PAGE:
The momentum **p** of a body is the product of its mass m and velocity **v: ** **p = **m**v**. A body of lesser mass moves with greater velocity compared to a body of greater mass but the product of the mass and its velocity remains the same, for a given force applied. Force, momentum and time are inter-related. The greater the change in the momentum in a given time, the greater is the force that needs to be applied. A force has to be applied on a body for some length of time, during which a change in momentum occurs. The momentum of an object increases when it accelerates and vice versa.

Therefore, the rate of change of momentum depends on the acceleration of the object. Newton’s Second Law of Motion relates the net external force to the acceleration or rate of change of momentum of the body. Newton’s Second Law of Motion states that: “The rate of change of momentum of a body is directly proportional to the applied force and takes place in the direction in which the force acts.”

Consider a force, F, being applied on a body of mass, m, for a time interval of ‘t’ seconds. This results in change of velocity and momentum of the body.

Force = F

Mass of the body = m

Time interval = Δt

Initial velocity = v

Final velocity = v + Δv

Initial momentum = p = mv

Final momentum = (p + Δp) = m(v + Δv)

Change in momentum = (p + Δp) – p

Δp = m(v + Δv) – mv

Δp = mΔv

According to Newton's Second Law of Motion

F ∝ $\frac{\u2206\text{p}}{\u2206\text{t}}$

F = K( $\frac{\u2206\text{p}}{\u2206\text{t}}$)

Where K is the constant of proportionality

Δt → 0; $\frac{\u2206\text{p}}{\u2206\text{t}}$ = $\frac{\text{dp}}{\text{dt}}$

F = K $\frac{\text{dp}}{\text{dt}}$

$\frac{\text{dp}}{\text{dt}}$ = $\frac{\text{d}}{\text{dt}}$(mv) = m$\frac{\text{dv}}{\text{dt}}$

$\frac{\text{dp}}{\text{dt}}$ = ma [since a = $\frac{\text{dv}}{\text{dt}}$ ]

F = Kma

Taking K = 1

F = ma

__Units of Force__:

m → 1 Kg; a → 1 ms^{–2}

F → kgms^{–2} or N

Special Applications:

1) F = 0, a = 0 as m ≠ 0

2) F_{x} = $\left(\frac{\text{d}{\text{p}}_{\text{x}}}{\text{dt}}\right)$ = ma_{x}

F_{y} = $\left(\frac{\text{d}{\text{p}}_{\text{y}}}{\text{dt}}\right)$ = ma_{y}

F_{z} = $\left(\frac{\text{d}{\text{p}}_{\text{z}}}{\text{dt}}\right)$ = ma_{z}

3) In case of more than one external force: ∑F = ma.

Newton’s Second Law applies to instantaneous force and instantaneous acceleration.It can also be written as: Change in momentum is equal to the product of force applied and the length of time for which it is applied. If a very large force is applied for a very short duration of time, it results in a large change in momentum of the body. This large amount of force acting on an object for a very short duration of time is called as an impulsive force or impulse.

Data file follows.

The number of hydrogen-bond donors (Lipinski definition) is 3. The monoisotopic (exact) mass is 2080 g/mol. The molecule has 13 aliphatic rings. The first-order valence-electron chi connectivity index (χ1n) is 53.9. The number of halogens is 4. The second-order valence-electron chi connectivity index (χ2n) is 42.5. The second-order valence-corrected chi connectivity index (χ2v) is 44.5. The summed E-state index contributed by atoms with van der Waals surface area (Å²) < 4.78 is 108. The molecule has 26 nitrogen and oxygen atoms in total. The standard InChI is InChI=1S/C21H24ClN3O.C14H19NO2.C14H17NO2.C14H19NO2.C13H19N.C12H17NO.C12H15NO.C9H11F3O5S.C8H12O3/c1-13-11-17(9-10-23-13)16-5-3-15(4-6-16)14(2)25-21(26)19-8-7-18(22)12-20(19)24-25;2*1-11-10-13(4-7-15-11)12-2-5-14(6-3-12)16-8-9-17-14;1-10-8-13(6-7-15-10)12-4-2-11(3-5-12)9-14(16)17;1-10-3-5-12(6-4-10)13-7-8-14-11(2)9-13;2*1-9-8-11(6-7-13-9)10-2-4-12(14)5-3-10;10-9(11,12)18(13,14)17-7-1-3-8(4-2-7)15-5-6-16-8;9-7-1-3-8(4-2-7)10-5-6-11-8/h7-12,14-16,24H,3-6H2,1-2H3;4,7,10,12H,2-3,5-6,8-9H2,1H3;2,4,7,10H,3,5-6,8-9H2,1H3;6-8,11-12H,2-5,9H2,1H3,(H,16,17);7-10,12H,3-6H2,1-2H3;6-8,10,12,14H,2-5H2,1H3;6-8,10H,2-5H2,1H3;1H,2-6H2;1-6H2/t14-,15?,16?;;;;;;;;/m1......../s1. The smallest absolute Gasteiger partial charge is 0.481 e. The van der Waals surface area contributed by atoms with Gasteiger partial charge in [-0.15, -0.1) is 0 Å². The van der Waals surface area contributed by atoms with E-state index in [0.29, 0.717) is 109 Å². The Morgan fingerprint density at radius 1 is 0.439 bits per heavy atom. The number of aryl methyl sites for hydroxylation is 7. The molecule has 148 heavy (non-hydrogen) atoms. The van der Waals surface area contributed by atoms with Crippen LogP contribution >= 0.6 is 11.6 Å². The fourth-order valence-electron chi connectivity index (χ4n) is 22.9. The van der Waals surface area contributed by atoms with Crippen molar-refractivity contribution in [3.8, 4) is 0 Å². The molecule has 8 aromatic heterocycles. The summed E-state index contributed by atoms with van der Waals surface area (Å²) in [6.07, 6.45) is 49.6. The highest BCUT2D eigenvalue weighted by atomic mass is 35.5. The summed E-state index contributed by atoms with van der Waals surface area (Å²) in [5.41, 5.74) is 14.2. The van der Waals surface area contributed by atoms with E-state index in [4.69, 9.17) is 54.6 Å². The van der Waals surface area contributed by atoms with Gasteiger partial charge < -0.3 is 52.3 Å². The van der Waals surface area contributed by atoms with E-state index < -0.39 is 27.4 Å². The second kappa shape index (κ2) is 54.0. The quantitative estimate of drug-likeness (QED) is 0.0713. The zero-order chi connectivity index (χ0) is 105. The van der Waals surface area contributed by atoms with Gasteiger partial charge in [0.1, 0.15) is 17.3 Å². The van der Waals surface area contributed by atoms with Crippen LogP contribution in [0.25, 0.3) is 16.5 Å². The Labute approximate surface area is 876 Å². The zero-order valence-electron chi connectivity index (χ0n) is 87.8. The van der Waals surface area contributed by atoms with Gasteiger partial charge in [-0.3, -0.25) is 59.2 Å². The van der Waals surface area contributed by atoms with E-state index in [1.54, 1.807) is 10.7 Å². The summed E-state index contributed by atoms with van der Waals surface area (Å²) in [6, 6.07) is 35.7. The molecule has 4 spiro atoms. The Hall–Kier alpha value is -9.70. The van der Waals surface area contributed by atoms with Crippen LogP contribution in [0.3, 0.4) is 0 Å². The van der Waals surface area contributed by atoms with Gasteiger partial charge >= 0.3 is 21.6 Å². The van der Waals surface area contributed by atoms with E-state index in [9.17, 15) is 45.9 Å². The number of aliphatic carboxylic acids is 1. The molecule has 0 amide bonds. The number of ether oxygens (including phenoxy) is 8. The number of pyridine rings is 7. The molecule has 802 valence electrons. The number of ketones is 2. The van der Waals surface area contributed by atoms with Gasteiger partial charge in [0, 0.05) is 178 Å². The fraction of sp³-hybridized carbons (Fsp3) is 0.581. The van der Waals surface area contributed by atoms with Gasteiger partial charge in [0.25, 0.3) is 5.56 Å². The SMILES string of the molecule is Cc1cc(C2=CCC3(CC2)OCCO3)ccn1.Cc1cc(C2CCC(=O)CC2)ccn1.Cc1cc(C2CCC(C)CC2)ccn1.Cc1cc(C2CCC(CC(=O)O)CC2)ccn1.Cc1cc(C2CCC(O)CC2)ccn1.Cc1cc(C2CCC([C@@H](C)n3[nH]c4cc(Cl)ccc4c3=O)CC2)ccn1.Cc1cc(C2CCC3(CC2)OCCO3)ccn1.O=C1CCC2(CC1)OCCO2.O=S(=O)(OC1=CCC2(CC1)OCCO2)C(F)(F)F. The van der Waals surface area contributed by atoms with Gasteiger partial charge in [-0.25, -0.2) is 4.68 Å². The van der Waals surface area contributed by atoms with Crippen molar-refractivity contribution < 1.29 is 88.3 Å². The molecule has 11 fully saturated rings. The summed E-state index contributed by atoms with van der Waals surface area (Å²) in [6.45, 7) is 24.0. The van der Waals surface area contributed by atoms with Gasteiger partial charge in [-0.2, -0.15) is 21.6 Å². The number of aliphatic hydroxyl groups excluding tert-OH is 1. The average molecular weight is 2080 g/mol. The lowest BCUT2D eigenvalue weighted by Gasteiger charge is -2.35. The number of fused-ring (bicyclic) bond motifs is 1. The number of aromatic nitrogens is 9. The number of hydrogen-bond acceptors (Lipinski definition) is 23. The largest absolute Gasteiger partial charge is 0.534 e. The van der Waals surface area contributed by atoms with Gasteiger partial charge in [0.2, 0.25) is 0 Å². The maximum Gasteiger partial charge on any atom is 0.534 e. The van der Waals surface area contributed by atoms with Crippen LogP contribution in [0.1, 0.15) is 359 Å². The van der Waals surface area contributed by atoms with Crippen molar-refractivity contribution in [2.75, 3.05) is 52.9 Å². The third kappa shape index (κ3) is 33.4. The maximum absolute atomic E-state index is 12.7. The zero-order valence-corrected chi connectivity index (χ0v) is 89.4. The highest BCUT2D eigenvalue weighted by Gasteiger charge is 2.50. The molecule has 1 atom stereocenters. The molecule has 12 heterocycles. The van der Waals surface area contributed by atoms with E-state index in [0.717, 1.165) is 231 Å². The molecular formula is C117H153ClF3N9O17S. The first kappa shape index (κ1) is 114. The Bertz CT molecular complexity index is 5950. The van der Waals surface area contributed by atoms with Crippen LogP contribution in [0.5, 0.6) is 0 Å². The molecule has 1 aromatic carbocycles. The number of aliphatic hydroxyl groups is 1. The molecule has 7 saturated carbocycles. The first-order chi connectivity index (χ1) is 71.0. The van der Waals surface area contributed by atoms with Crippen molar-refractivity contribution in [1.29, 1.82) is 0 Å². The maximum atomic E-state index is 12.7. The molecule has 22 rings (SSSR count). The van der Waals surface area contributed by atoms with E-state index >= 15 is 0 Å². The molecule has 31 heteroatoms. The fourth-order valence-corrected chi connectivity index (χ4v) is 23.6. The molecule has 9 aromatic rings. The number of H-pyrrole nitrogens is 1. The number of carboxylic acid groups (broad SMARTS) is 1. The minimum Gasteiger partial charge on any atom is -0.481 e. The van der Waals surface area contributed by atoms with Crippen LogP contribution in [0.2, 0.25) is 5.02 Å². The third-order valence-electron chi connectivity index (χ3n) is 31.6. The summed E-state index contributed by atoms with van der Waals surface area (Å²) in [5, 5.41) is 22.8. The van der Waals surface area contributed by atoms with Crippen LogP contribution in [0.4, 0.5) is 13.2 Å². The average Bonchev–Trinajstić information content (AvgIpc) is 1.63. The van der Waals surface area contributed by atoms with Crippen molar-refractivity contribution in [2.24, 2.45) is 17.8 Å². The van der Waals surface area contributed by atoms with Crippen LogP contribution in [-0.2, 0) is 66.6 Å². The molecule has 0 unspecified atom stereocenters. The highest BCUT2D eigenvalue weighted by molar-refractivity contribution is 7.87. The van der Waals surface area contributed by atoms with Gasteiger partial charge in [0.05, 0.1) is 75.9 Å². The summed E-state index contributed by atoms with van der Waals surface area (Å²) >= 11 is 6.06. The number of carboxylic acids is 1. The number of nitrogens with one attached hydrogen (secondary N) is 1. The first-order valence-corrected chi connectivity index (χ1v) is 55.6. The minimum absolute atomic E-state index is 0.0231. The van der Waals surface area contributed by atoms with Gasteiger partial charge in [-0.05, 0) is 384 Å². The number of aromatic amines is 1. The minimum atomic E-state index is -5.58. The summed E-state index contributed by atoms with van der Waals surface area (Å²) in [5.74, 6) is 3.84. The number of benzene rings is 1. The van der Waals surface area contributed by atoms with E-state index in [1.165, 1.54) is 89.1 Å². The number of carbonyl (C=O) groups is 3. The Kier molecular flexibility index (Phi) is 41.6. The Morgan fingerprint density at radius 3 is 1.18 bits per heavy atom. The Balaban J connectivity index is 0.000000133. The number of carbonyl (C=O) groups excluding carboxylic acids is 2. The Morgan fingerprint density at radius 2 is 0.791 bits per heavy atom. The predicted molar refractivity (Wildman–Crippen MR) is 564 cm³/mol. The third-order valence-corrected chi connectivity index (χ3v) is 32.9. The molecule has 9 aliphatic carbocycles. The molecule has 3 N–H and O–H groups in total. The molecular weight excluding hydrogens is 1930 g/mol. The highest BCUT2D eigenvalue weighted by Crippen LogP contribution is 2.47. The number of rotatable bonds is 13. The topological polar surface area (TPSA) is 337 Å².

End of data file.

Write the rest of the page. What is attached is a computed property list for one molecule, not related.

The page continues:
Therefore, the rate of change of momentum depends on the acceleration of the object. Newton’s Second Law of Motion relates the net external force to the acceleration or rate of change of momentum of the body. Newton’s Second Law of Motion states that: “The rate of change of momentum of a body is directly proportional to the applied force and takes place in the direction in which the force acts.”

Consider a force, F, being applied on a body of mass, m, for a time interval of ‘t’ seconds. This results in change of velocity and momentum of the body.

Force = F

Mass of the body = m

Time interval = Δt

Initial velocity = v

Final velocity = v + Δv

Initial momentum = p = mv

Final momentum = (p + Δp) = m(v + Δv)

Change in momentum = (p + Δp) – p

Δp = m(v + Δv) – mv

Δp = mΔv

According to Newton's Second Law of Motion

F ∝ $\frac{\u2206\text{p}}{\u2206\text{t}}$

F = K( $\frac{\u2206\text{p}}{\u2206\text{t}}$)

Where K is the constant of proportionality

Δt → 0; $\frac{\u2206\text{p}}{\u2206\text{t}}$ = $\frac{\text{dp}}{\text{dt}}$

F = K $\frac{\text{dp}}{\text{dt}}$

$\frac{\text{dp}}{\text{dt}}$ = $\frac{\text{d}}{\text{dt}}$(mv) = m$\frac{\text{dv}}{\text{dt}}$

$\frac{\text{dp}}{\text{dt}}$ = ma [since a = $\frac{\text{dv}}{\text{dt}}$ ]

F = Kma

Taking K = 1

F = ma

m → 1 Kg; a → 1 ms

F → kgms

Special Applications:

1) F = 0, a = 0 as m ≠ 0

2) F

F

F

3) In case of more than one external force: ∑F = ma.

Newton’s Second Law applies to instantaneous force and instantaneous acceleration.It can also be written as: Change in momentum is equal to the product of force applied and the length of time for which it is applied. If a very large force is applied for a very short duration of time, it results in a large change in momentum of the body. This large amount of force acting on an object for a very short duration of time is called as an impulsive force or impulse.